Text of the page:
*All dates/incidents/men’s names are 100% true (embarrassingly they have actually happened to me!) however most of it is also 100% tongue in cheek too.
Wednesday, 6 May 2009
Can we really date Mr Perfect?
As he uttered the words, “I won £50,000 on a game show once,” my mouth fell open in utter amazement. Here I was standing with a guy, who not only had the guts to appear on a game show, but was intelligent enough to actually win thousands of pounds on it too.
And that was just the icing on the cake, for me it was like all my dreams had come true - because I was dating Mr Perfect.
We’ve all met Mr Perfect. He’s the one that girls flock around, even if they have a boyfriend. The guy who’s willing to do a sponsored run, in the rain or with a hangover, just so he can save the lives of thousands, and the guy that your family seems to like more than you.
And I had the pleasure of being the girlfriend of Mr Perfect, for six whole months, but unfortunately it didn’t really finish in the happy ending I’d read about in fairy tales.
My Mr Perfect was gorgeous, or as my Mum put it he looked like he’d just stepped off an LA beach, tanned and toned, with blonde hair and blue eyes, he’d got my attention straight away. His jobs were pretty perfect too, yes he didn’t just have one job, but two. By night he served every women’s fantasy by saving cats, old ladies and people from burning buildings and by day he had the patience and know-how to teach children how to swim.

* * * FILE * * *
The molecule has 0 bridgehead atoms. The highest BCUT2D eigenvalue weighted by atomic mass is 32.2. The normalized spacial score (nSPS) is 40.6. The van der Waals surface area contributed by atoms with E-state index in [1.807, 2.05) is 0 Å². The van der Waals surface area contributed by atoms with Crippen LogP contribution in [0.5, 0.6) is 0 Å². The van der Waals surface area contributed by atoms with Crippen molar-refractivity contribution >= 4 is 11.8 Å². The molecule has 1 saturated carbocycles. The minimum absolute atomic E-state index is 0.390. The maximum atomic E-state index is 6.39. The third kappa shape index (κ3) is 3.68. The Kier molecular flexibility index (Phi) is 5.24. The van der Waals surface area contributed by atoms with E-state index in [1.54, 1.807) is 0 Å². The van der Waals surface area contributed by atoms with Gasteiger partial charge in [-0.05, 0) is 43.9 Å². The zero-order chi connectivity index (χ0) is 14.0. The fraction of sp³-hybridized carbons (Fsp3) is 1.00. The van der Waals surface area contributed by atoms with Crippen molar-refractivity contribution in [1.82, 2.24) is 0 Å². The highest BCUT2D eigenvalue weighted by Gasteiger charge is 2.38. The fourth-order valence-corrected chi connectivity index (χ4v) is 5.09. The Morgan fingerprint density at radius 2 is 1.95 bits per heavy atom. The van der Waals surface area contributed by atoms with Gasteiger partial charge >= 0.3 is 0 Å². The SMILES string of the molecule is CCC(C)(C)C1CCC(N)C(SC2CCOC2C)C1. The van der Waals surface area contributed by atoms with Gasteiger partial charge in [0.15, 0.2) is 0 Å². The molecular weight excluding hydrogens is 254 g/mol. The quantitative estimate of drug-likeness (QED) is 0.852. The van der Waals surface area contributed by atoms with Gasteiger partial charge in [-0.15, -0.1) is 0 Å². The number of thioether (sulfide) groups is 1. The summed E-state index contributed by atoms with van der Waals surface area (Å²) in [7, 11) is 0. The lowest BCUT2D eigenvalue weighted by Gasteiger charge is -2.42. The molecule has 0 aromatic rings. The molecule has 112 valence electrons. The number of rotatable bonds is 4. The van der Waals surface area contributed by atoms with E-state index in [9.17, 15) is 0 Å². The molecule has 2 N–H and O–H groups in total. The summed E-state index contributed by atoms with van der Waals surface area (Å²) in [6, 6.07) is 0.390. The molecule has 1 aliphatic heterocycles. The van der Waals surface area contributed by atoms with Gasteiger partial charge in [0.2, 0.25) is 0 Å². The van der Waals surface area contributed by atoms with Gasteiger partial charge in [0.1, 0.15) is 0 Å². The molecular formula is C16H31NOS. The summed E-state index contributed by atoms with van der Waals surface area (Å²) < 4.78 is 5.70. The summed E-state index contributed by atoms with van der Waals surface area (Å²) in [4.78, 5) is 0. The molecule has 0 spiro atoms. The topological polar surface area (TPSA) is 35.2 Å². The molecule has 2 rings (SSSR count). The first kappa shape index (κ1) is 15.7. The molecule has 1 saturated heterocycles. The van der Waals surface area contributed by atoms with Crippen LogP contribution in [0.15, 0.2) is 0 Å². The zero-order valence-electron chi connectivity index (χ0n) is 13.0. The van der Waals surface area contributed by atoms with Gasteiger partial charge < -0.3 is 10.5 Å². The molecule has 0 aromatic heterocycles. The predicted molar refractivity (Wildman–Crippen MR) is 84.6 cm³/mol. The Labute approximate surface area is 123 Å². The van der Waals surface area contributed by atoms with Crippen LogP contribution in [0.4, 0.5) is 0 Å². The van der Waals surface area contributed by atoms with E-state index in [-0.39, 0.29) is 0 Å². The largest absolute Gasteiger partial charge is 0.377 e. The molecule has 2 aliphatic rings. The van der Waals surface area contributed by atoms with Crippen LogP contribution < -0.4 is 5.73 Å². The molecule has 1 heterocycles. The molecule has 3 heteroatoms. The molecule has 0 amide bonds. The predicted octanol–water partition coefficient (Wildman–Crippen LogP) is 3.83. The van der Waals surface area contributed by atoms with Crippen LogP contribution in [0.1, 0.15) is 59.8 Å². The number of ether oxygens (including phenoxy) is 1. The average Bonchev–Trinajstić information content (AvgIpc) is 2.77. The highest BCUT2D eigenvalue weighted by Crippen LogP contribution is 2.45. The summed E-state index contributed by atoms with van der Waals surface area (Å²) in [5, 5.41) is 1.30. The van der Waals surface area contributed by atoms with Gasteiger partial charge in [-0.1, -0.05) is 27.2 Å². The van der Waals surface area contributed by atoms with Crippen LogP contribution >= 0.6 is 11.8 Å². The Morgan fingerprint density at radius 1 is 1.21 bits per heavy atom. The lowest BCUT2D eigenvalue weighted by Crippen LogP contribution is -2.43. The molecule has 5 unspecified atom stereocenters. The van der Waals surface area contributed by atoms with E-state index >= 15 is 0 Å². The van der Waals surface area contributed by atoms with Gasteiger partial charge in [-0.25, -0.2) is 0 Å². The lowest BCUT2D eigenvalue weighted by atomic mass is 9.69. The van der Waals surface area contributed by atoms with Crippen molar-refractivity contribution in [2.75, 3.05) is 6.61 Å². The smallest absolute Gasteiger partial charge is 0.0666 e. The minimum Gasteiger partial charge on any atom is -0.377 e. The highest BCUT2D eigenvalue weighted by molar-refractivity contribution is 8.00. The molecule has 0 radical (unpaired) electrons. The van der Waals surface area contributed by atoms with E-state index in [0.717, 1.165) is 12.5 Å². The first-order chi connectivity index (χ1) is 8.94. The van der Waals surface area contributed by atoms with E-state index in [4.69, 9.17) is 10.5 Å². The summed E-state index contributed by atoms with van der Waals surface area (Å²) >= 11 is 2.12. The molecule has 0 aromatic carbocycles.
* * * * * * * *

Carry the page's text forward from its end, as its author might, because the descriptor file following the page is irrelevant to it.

But it didn’t stop there, unlike my ex, who thought that one trip to the gym was enough to give him biceps the same as Arnies, he actually visited the gym more than once a month. He did spinning classes, abs work outs and swam like a fish, and all this was just preparation for the three hour bike rides, 10k races and triathlons he did.
The rest of his life was quite perfect too, he was a genuinely nice guy, but he also had the car, the house, a good selection of friends, a family that thought the world of him and work colleagues that loved him. Basically he ticked all the boxes, the guy of my dreams, he was my Mr Perfect.
Of course when I met him I wasn’t even looking for Mr right, I was on the look out for Mr right now, someone to have a bit of fun with, to spoil me and help me get over my latest break-up. I was happy to be selfish, find my independence, and concentrate on my career. But out of the blue he swaggered, shining with confidence and perfection and like many of the other girls before me (there had been a lot) I instantly thought he was ‘the one’.
Don’t get me wrong, I’ve never been the commitment sort, marriage, babies and things like mortgages just send a shiver down my spine. When past boyfriends had even mentioned moving in with them I shrugged it off with lame excuses like money and timing. But when I met Mr Perfect I was ready to hang up my dating shoes, jump into his perfect world and make compromises and decisions that I never would have made before I met him.